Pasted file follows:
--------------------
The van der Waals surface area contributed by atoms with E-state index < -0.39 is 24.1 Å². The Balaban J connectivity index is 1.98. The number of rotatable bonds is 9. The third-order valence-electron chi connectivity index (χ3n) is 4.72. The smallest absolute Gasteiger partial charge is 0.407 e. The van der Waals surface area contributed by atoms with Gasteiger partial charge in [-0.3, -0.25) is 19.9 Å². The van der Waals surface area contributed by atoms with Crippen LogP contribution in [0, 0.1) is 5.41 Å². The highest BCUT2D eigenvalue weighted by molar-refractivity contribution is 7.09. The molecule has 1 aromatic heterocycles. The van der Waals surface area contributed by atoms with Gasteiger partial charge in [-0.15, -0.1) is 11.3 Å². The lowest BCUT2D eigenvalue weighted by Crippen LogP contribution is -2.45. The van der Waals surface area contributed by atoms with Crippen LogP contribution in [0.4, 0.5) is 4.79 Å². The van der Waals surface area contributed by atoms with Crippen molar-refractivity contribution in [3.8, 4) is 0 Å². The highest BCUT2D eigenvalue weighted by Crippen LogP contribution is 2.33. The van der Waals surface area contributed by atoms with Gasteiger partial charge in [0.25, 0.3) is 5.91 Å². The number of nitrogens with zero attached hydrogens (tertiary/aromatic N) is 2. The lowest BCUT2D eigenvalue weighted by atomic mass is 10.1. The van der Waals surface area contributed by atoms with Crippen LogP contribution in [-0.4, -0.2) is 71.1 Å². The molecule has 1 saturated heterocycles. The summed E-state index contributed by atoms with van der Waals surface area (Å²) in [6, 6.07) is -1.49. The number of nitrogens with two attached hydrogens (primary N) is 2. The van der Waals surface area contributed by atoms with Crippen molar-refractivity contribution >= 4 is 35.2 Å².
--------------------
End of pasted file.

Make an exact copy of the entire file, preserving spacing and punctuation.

The van der Waals surface area contributed by atoms with E-state index < -0.39 is 24.1 Å². The Balaban J connectivity index is 1.98. The number of rotatable bonds is 9. The third-order valence-electron chi connectivity index (χ3n) is 4.72. The smallest absolute Gasteiger partial charge is 0.407 e. The van der Waals surface area contributed by atoms with Gasteiger partial charge in [-0.3, -0.25) is 19.9 Å². The van der Waals surface area contributed by atoms with Crippen LogP contribution in [0, 0.1) is 5.41 Å². The highest BCUT2D eigenvalue weighted by molar-refractivity contribution is 7.09. The molecule has 1 aromatic heterocycles. The van der Waals surface area contributed by atoms with Gasteiger partial charge in [-0.15, -0.1) is 11.3 Å². The lowest BCUT2D eigenvalue weighted by Crippen LogP contribution is -2.45. The van der Waals surface area contributed by atoms with Crippen LogP contribution in [0.4, 0.5) is 4.79 Å². The van der Waals surface area contributed by atoms with Crippen molar-refractivity contribution in [3.8, 4) is 0 Å². The highest BCUT2D eigenvalue weighted by Crippen LogP contribution is 2.33. The van der Waals surface area contributed by atoms with Gasteiger partial charge in [0.25, 0.3) is 5.91 Å². The number of nitrogens with zero attached hydrogens (tertiary/aromatic N) is 2. The lowest BCUT2D eigenvalue weighted by atomic mass is 10.1. The van der Waals surface area contributed by atoms with Crippen LogP contribution in [-0.4, -0.2) is 71.1 Å². The molecule has 1 saturated heterocycles. The summed E-state index contributed by atoms with van der Waals surface area (Å²) in [6, 6.07) is -1.49. The number of nitrogens with two attached hydrogens (primary N) is 2. The van der Waals surface area contributed by atoms with Crippen molar-refractivity contribution >= 4 is 35.2 Å².